WUFT News

Brain Exercises May Improve Cognition in Older Adults

By on January 13th, 2014
_DJ_ / Flickr

Adults 65 and older who did brain exercises for a study on elderly brain function did 19 percent better on reasoning tests and 45 percent better on speed tests than those who did not participate in the exercises.

Mental exercise can provide long-lasting benefits to the minds of older adults, according to one University of Florida researcher.

Dr. Michael Marsiske, an associate professor of clinical and health psychology, said new research shows as few as 10 sessions of mental training can provide 10 years of improved cognitive ability for adults 65 or older. The study was published online Monday by the Journal of American Geriatrics Society.

Results showed participants who received training reported fewer limitations in their daily lives after 10 years than those who did not receive training, Marsiske said. Daily tasks assessed included meal preparation, finances, shopping and need for assistance with bathing and dressing.

Overcoming new and difficult tasks leads to increases in learning and cognitive abilities, Marsiske said. For example, results show new learning is possible for older adults.

“If there’s something they want to try, a challenge that they’d like to master, our evidence suggests that there’s still a lot of plasticity there,” he said. “They can take on these new challenges and get better at them.”

The mental training of participants also improved their reasoning and the speed of processing up to 10 years later but did not affect memory.

Marsiske said people ask him all the time how to improve their aging minds. Traditional mental activities like crossword puzzles work, but someone who is good at them should incorporate more of a challenge.

Playing grandchildren’s video games can be a very helpful mental exercise. The goal, Marsiske said, is to find new and difficult mental activities.

The cognitive research has encouraged private sector companies to develop computer-based programs people can use to improve mental function.


This entry was posted in Health and Science and tagged , , , , , , , , , . Bookmark the permalink.
 

More Stories in Health and Science

Molly McCann, 66, traps a wild calico cat Sunday evening. She works with Operation Catnip, a local organization that cares for Gainesville’s community cat population by spaying or neutering and vaccinating them before releasing them back to their turfs.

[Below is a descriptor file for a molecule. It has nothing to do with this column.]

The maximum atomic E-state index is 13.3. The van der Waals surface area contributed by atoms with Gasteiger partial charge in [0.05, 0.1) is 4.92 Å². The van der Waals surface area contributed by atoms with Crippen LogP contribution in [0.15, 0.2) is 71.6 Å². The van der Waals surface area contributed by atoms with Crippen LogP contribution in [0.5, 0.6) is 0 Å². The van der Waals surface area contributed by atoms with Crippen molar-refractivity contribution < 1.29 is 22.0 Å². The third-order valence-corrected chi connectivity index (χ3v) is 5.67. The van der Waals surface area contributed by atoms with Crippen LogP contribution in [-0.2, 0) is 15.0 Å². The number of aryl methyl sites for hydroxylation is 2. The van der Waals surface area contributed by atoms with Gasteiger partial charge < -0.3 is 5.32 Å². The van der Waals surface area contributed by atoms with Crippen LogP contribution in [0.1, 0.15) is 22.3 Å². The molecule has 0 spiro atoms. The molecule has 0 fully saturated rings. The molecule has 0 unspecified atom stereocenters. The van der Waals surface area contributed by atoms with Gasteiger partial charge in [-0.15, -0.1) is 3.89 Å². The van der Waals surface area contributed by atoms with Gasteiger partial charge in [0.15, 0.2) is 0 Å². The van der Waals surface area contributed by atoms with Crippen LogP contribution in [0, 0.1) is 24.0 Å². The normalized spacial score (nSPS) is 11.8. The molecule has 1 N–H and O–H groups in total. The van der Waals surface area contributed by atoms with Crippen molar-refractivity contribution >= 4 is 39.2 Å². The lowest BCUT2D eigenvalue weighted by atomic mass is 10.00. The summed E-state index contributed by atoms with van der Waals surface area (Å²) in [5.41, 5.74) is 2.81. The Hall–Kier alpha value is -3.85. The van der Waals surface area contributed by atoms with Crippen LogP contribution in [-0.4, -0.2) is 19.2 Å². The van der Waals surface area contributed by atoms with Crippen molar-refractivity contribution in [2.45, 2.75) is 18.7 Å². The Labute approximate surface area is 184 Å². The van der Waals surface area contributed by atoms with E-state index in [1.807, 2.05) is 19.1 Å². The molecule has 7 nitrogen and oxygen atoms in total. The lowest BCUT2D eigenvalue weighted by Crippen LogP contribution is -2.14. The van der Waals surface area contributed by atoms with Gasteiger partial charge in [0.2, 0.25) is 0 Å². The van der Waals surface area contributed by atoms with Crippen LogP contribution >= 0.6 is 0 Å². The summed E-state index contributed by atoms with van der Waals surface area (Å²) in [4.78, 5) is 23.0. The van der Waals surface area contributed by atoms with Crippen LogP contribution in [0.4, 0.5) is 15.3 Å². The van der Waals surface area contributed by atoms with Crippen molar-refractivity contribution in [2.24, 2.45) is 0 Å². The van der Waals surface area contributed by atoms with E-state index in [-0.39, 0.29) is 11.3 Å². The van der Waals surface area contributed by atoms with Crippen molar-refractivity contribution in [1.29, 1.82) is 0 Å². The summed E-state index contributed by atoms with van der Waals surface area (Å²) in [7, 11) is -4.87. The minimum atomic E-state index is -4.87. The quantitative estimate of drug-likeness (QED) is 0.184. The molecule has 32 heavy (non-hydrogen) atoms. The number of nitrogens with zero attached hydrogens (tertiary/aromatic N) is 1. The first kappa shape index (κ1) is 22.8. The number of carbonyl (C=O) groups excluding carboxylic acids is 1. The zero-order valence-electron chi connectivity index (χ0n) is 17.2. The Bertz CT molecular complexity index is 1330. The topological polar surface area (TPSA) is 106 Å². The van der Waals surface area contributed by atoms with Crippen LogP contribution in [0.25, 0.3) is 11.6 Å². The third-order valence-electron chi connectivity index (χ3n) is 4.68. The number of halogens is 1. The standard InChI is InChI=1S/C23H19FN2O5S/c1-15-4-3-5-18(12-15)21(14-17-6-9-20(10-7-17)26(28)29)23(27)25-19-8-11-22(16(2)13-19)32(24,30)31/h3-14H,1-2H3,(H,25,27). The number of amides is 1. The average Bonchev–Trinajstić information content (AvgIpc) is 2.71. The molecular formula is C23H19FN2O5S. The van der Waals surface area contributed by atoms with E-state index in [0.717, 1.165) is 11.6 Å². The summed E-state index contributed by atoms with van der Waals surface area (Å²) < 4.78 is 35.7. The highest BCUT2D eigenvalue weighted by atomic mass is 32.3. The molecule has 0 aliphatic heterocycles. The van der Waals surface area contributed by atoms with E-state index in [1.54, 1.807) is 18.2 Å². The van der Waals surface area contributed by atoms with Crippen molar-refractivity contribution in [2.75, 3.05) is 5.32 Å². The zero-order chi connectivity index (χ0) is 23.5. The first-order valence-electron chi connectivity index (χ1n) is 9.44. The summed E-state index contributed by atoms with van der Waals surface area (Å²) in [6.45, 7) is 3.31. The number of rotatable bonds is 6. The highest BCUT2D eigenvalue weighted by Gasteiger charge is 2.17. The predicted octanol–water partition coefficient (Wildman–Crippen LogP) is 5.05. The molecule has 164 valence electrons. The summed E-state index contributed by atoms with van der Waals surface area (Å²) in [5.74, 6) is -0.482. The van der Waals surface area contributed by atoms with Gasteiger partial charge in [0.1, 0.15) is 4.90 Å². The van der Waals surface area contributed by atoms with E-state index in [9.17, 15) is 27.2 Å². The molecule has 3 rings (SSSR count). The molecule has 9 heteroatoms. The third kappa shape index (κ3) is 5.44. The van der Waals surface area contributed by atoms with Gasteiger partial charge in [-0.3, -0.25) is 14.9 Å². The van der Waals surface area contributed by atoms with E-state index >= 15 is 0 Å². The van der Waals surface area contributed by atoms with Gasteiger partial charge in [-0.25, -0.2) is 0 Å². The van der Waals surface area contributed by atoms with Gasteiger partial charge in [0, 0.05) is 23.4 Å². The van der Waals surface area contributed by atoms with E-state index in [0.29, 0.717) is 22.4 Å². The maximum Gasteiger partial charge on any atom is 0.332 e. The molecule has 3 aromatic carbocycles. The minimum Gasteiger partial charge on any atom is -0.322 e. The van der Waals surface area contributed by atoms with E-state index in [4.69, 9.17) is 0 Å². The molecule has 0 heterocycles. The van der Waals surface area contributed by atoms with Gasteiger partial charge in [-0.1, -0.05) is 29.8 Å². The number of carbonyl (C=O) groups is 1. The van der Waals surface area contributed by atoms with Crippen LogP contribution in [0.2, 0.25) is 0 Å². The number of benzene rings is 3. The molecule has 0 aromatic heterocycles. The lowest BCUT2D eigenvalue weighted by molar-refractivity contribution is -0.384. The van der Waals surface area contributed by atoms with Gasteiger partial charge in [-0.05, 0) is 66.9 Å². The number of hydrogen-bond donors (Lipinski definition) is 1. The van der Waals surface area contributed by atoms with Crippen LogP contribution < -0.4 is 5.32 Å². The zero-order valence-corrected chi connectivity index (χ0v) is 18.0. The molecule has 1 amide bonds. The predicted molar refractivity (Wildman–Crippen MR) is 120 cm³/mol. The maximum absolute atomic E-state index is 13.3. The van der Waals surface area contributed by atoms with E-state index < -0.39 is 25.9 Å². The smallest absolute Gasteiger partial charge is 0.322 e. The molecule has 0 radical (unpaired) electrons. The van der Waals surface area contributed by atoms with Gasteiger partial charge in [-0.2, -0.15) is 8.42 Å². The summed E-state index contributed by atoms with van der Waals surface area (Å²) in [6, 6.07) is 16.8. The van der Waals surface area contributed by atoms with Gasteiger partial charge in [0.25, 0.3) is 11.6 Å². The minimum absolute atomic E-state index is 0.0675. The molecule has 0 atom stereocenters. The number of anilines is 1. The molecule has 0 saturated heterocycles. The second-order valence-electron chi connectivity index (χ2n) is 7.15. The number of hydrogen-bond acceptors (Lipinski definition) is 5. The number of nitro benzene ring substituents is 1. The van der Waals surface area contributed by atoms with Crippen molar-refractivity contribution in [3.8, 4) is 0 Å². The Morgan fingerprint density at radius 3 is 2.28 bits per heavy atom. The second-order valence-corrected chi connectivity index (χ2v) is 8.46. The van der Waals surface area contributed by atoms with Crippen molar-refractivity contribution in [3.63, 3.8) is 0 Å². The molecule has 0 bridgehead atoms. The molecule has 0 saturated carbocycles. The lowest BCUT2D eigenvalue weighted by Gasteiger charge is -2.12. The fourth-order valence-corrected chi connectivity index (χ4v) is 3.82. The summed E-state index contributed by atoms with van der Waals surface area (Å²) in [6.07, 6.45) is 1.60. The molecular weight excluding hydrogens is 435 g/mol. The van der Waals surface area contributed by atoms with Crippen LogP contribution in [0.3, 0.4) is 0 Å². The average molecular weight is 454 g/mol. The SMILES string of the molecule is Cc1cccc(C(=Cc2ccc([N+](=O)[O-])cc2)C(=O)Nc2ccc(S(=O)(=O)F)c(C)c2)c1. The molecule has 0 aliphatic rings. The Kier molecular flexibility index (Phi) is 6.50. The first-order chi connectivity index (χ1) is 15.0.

Operation Catnip Launches Website, Educates On Trap And Neuter Methods

Gainesville non-profit dedicated to sterilizing and vaccinating stray cats creates a website to help other communities take care of un-owned cats.


The Florida Department of Children and Families recently included a new heat map on their child fatality website. The heat map shows communities in Florida affected by child fatalities.

Rise In Duval County Infant Fatalities Increases Need For Awareness And Transparency

Infant fatalities are on the rise in Duval County, but the Department of Children and Families is strategizing how to bring awareness to parents and caretakers about unsafe sleeping practices. It has made resources and information available to the community about past child fatalities and how to prevent them.


dogpalsy

Community Provides Companion For Cerebral Palsy Child

Olivia Pitts, 3, has lived with cerebral palsy her whole life. Now, her community has pulled together to provide her with a service dog..


Jessica Grobman, born HIV-positive, said she believes better sex education in Florida schools would help children grow up safer and healthier. “If education was just more encouraged, it definitely could be a great outcome,” she said.  Photo courtesy of Jessica Grobman.

HIV Positive Student Advocates Comprehensive Sex Education

Jessica Grobman was born with HIV, the human immunodeficiency virus. But it was not until she learned about HIV and other sexually transmitted infections in middle school that she began to understand she was different.


FTN-feature

UF Graduate Students Offer Free Therapy To Those In Need

Volunteer graduate students studying clinical health psychology staff the Free Therapy Night clinic at Gainesville Community Ministry. The equal access clinic focuses specifically on mental health.


Thank you for your support

WUFT depends on the support of our community — people like you — to help us continue to provide quality programming to North Central Florida.
Become a Sustainer
I want to support FM 89.1/NPR
I want to support Florida's 5/PBS
Donate a Vehicle
Underwriting Payments